When you pick your child up from their dance class, are they desperate for a snack?  The chances are high they are.

It is so very hard to keep sugar intake low and not go for the easier (more junky!) snack options.  Especially on the go.  We all do it.  Yet, deep down, we know there are better options out there.  Yes, your child may have just spent an hour burning off a whole heap of energy and yes, a chocolate bar is probably ok (and probably what they want!) but it isn’t going to do a great deal in terms of filling them up or giving them what their body needs after expending so much energy.

What are good post exercise snacks for children?  Well, really, children are not that different to adults, so the kinds of foods you might grab after a run are the kinds of things that will be good for them.  It’s important to understand what their bodies need, so as a guideline, when feeding children throughout a day, they require:

  • Balanced meals: Carbohydrates (45-65% approx), fat (25-30% approx), protein (10-30% approx). Balanced meals should naturally provide around 25 grams + of fibre per day.

  • Vitamin D: Often Doctors recommend a supplement (oral/chew-able or through fortified drinks) as most of us don’t get enough and it is essential for calcium absorption.

  • Calcium: 800mg per day for 3-8 year olds and 1300mg per day for 9-13 year olds.  Don’t just think milk.  Green vegetables like kale and broccoli are wonderful sources.  So too are almonds, beans and soya beans.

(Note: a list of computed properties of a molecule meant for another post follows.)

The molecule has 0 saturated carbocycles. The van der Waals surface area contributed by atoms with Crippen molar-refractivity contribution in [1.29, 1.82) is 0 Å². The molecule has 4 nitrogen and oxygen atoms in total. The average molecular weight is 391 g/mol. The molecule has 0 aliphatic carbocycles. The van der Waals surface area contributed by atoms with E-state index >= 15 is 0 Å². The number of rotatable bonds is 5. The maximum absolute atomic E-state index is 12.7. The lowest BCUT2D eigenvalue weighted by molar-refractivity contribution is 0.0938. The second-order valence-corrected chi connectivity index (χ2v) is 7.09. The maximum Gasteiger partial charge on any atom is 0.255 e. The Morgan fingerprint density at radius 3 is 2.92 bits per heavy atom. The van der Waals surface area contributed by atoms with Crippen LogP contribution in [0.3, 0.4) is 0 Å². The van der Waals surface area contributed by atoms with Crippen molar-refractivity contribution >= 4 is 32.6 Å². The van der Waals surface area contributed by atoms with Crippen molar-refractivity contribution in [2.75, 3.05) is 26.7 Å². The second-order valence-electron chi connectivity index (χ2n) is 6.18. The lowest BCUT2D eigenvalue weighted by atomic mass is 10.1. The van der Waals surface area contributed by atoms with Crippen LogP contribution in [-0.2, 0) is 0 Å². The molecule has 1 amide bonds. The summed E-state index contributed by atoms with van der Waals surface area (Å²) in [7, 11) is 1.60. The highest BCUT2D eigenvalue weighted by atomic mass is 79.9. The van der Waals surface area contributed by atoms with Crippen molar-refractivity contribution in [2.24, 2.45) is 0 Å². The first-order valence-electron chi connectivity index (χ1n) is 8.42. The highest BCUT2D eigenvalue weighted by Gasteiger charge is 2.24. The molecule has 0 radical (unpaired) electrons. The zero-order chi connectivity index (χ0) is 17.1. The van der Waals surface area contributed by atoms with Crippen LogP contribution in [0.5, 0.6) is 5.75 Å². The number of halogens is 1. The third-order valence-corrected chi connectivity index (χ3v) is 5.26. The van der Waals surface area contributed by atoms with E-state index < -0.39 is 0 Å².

• Zinc: Wonderful for recovery post exercise! It’s found in whole grains and beans.

  • Fruit: Have it whole and fresh (or from frozen).

On to the snacks then!

“On the go” snacks:

  • Mixed nuts (be aware of nut allergies if eating in the company of others)

  • Cubes of cheese

  • Fruit (apple slices, cut grapes, banana)

  • A handful of raisins

“When we’re home” snacks:

  • Half a wheat bagel with almond or peanut butter

  • A sliced banana or apple with peanut butter

  • A homemade fruit smoothie (fruit and your choice of milk)

  • Hummus and veg sticks for dipping

  • Hummus and sliced toasted pitta bread

Of course, go easy on yourself, cheeky treats are fine, a little of what you fancy does you good, everything in moderation and all that.. But it is just that.  Let them have a chocolate bar, just don’t let it become an everyday thing.  Use those groans of “ugh, not that, I want xxx” as a springboard for a discussion on healthy eating and foods that help us.  Your child wants to do well at dance class/football/gymnastics and they want to feel good afterwards.  Discussing how food affects us and how we can boost our ability, performance and recovery using certain food might just help reduce those complaints.. A little!